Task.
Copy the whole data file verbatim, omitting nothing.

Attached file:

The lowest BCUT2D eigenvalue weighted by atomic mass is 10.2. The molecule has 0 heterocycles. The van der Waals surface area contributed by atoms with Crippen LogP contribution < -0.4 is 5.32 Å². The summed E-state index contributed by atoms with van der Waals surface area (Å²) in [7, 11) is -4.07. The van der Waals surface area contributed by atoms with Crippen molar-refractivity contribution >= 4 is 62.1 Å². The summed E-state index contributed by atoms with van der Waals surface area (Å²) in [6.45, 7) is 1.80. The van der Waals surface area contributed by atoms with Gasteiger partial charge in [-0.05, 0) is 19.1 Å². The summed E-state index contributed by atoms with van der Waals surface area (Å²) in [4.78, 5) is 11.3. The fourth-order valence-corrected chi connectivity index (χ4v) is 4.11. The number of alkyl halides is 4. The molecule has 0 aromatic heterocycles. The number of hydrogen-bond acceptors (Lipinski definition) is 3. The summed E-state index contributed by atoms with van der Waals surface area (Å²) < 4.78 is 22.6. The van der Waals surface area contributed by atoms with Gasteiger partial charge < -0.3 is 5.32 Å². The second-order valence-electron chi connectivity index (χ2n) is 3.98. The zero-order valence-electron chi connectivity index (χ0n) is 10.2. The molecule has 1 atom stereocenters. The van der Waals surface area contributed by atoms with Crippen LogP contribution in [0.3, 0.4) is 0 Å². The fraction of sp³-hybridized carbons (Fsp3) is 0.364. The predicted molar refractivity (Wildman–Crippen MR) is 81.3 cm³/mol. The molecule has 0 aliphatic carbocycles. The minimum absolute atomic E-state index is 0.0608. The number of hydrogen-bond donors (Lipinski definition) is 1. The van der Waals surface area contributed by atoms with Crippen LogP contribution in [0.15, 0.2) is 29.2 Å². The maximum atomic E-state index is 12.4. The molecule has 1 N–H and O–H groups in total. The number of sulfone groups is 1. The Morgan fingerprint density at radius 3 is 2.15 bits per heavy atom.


The lowest BCUT2D eigenvalue weighted by atomic mass is 10.2. The molecule has 0 heterocycles. The van der Waals surface area contributed by atoms with Crippen LogP contribution < -0.4 is 5.32 Å². The summed E-state index contributed by atoms with van der Waals surface area (Å²) in [7, 11) is -4.07. The van der Waals surface area contributed by atoms with Crippen molar-refractivity contribution >= 4 is 62.1 Å². The summed E-state index contributed by atoms with van der Waals surface area (Å²) in [6.45, 7) is 1.80. The van der Waals surface area contributed by atoms with Gasteiger partial charge in [-0.05, 0) is 19.1 Å². The summed E-state index contributed by atoms with van der Waals surface area (Å²) in [4.78, 5) is 11.3. The fourth-order valence-corrected chi connectivity index (χ4v) is 4.11. The number of alkyl halides is 4. The molecule has 0 aromatic heterocycles. The number of hydrogen-bond acceptors (Lipinski definition) is 3. The summed E-state index contributed by atoms with van der Waals surface area (Å²) < 4.78 is 22.6. The van der Waals surface area contributed by atoms with Gasteiger partial charge < -0.3 is 5.32 Å². The second-order valence-electron chi connectivity index (χ2n) is 3.98. The zero-order valence-electron chi connectivity index (χ0n) is 10.2. The molecule has 1 atom stereocenters. The van der Waals surface area contributed by atoms with Crippen LogP contribution in [0.3, 0.4) is 0 Å². The fraction of sp³-hybridized carbons (Fsp3) is 0.364. The predicted molar refractivity (Wildman–Crippen MR) is 81.3 cm³/mol. The molecule has 0 aliphatic carbocycles. The minimum absolute atomic E-state index is 0.0608. The number of hydrogen-bond donors (Lipinski definition) is 1. The van der Waals surface area contributed by atoms with Crippen LogP contribution in [0.15, 0.2) is 29.2 Å². The maximum atomic E-state index is 12.4. The molecule has 1 N–H and O–H groups in total. The number of sulfone groups is 1. The Morgan fingerprint density at radius 3 is 2.15 bits per heavy atom.